Reviews

  • Emma Dabiri's groundbreaking Don't Touch My Hair is a scintillating, intellectual investigation into black women and the very serious business of our hair, as it pertains to race, gender, social codes, tradition, culture, cosmology, maths, politics, philosophy and history, and also the role of hairstyles in pre-colonial Africa

    The Times Literary Supplement Books of the Year
  • I've been pleasantly engrossed this autumn in Emma Dabiri's nonfiction debut Don't Touch My Hair. Part memoir, part spiky, thoroughly researched socio-political analysis, it delves deep into the painful realities and history of follicular racism

    Diane Evans, Observer Books of the Year
  • Both a richly researched cultural history and a voyage to empowerment.

    Guardian
  • Sensational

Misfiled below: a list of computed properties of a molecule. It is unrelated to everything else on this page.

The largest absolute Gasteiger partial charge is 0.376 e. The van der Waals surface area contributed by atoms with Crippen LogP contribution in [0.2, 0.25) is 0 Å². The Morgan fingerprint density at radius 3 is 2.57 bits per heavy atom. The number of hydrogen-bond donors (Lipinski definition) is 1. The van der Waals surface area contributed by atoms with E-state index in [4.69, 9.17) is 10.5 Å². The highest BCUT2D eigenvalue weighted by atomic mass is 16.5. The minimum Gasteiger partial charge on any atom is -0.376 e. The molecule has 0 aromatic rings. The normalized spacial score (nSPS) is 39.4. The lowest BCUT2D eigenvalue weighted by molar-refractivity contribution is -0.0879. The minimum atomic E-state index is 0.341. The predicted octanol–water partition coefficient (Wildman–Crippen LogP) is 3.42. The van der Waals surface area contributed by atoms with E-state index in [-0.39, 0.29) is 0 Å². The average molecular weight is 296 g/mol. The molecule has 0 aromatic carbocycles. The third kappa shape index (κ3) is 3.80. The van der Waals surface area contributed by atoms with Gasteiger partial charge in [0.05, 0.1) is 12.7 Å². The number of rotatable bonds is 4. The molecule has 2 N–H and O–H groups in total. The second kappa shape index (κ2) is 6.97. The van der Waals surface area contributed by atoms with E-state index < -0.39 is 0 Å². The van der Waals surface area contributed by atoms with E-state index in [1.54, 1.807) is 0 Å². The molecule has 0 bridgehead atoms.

Women's Health
  • Pulled together with meticulous research, Don't Touch My Hair is an unmissable read by a writer who's set to become a household name

    Stylist
  • The first book from one of Ireland's brightest literary talents, Don't Touch My Hair brilliantly deconstructs western views of everything from beauty to social value systems, and even to our understanding of time, all through the lens of how African cultures value hair.

    Hotpress
  • Groundbreaking...Her sources are rich, diverse and sometimes heartbreaking. Some books make us feel seen and for me, that is what Don't Touch My Hair does. I would urge everyone to read it

    Guardian
  • An excellent and far reaching book...a call to arms for black African culture

    Irish Times
  • A powerful and arrestingly relatable account of the rich history of Afro hair that seamlessly interweaves her personal perspective with meticulously researched historical facts

    Metro
  • Dabiri's brilliant book recognises that black hair - particularly women's hair - is charged with social and racial significance

    Tank